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New York City Ballet's Urban Energy

By Sarah Kaufman
Washington Post Staff Writer
Saturday, March 5, 2005; Page C01

"When I watch Balanchine work, it's so extraordinary I want to give up," grumbled Jerome Robbins in his journal in 1971. How very fortunate we are that he pushed past this and delivered, among other gems, "Glass Pieces," which the New York City Ballet gave a smart, revved-up performance on Thursday night at the Kennedy Center Opera House.

Robbins's lament, as recorded in Deborah Jowitt's 2004 biography of the desperately conflicted man, reflected his intractable perfectionism and the insecurity he suffered in working under the same roof as one of the greatest dance geniuses of all time. Imagine measuring your efforts against, for example, George Balanchine's "Stars and Stripes," Thursday's frisky patriotic closer set to Sousa marches, which glitters with nonchalant confidence even as it recalibrates classical technique. How could Robbins, influential though he was, hope to match Balanchine's supreme command?

Damian Woetzel of the New York City Ballet soars in "Stars and Stripes," one of three works presented Thursday at the Kennedy Center Opera House. (Paul Kolnik)

But Robbins had another perspective to offer, a ground-level view of ballet that was his alone. The human dimension pulses throughout "Glass Pieces," a work that premiered within days of Balanchine's death in 1983. With it he surely reassured audiences of the ongoing vitality of Balanchine's enterprise.

The piece was a departure for Robbins, who was known for more lyrical works. Here he used the obsessive minimalism of Philip Glass as a force field out of which stylized but decidedly earthly dancing emerged. The work is full of counterpoints: The graph-paper grid backdrop brings to mind desk-bound computations, while the dancers in their pastel-colored practice clothes look springy and fresh, and their stripped-down movements have a refined, velvety finish. The first section packs a punch simply by juxtaposing brisk walking with Glass's hypnotic outpouring.

In the second section, a slow, shifting procession of women recalls the delicate parade of phantom virgins in the "Kingdom of the Shades" scene from Marius Petipa's "La Bayadere," an iconic ballet image reconstituted as an abstracted chorus line. It is also mesmerizing wallpaper against which Wendy Whelan and Philip Neal's slippery pas de deux brings to mind electron bonding and the unstoppable, ongoing force of life. The third section allows a long, slow look at the company's impressive roster of men, culminating in a whirling, stomping folk dance that combines the rush-hour tempo of the opening and the fluidity of the duet -- and celebrates a human triumph over the computer age's driving pace.

You can imagine Robbins drawing inspiration from watching crowds crisscross the plaza in front of the New York State Theater, the company's home. Balanchine took in Manhattan's buzz too, channeling its swiftness and unbound energy into the strictly codified ballet vocabulary he had brought over from Russia. By the time he made "Stars and Stripes" in 1958, Balanchine had been Americanizing ballet for 20 years.

Infused with wit but utterly without irony, "Stars and Stripes" is a salute to his adoptive home and its postwar boom time. Thus you have leggy rows of ballerina-cadets pawing the floor like sly kittens in their white toe shoes and ankle socks. Or firing off ear-high kicks like rounds of artillery. Thursday, corps member Sterling Hyltin made a bright debut leading the First Campaign, as the first section is called. The impeccably cool Damian Woetzel and pixie soubrette Ashley Bouder carried off the Fourth Campaign with throwaway ease and precision, despite some slick spots in the floor. Sandwiched between the streamlined rigors of "Glass Pieces" and "Stars and Stripes" was "Thou Swell," whose charms were all but smothered in decorative excess. Peter Martins, head of City Ballet, created this piece two years ago for songwriter Richard Rodgers's centennial. A glossy nightclub, complete with an angled overhead mirror and a big white piano, is the setting for a series of romantic duets set to 16 Rodgers songs. It was a family affair for Martins, who watched wife Darci Kistler and son Nilas Martins from the audience.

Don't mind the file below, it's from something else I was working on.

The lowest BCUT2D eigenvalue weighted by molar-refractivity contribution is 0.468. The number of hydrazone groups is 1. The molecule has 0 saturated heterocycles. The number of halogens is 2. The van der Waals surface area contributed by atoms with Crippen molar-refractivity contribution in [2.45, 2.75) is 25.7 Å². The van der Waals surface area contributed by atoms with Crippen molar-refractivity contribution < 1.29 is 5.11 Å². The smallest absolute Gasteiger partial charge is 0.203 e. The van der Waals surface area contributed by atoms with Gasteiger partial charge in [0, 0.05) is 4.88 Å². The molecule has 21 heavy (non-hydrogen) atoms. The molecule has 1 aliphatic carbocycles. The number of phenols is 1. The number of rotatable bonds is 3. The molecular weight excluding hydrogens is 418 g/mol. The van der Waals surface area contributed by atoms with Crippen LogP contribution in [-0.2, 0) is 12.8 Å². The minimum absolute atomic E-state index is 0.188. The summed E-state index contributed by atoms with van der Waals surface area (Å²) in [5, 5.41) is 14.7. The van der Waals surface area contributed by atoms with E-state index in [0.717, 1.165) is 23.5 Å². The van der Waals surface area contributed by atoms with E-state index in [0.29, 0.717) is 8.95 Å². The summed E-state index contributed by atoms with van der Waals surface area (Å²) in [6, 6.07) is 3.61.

Martins's choreography favored the women, especially Kistler, who was swooshed around by partner Jock Soto as if she were made of nothing but lace and air. Jenifer Ringer made a knowing game of "The Lady Is a Tramp," tossed about by three men but having the last word with her wise, dark eyes. Corps member Faye Arthurs debuted as one of the leading women, using her long refined line to advantage.

With Kistler floridly romantic and Ringer ready for a good time, Yvonne Borree was the quiet one, paired with Nilas Martins and never letting him get too close. But if her style was reserved, her gown was flirtatiously less modest, a wisp of red and taupe chiffon that moved better than the other dancers' more substantial frocks. Costume-wise, the poor men were wholly ill-served: Their high-collared dress shirts made them look like they had no necks and extra-wide cummerbunds thickened their waists, giving the impression that four classy ladies had somehow fallen in with a bunch of overstuffed accountants. Yet if you got past the Atlantic City set, the unbecoming attire and the onstage singers' tendency to oversell, there was a pleasant stream of dancing to enjoy.

This program repeats tomorrow afternoon. The company performs other works through tomorrow night.

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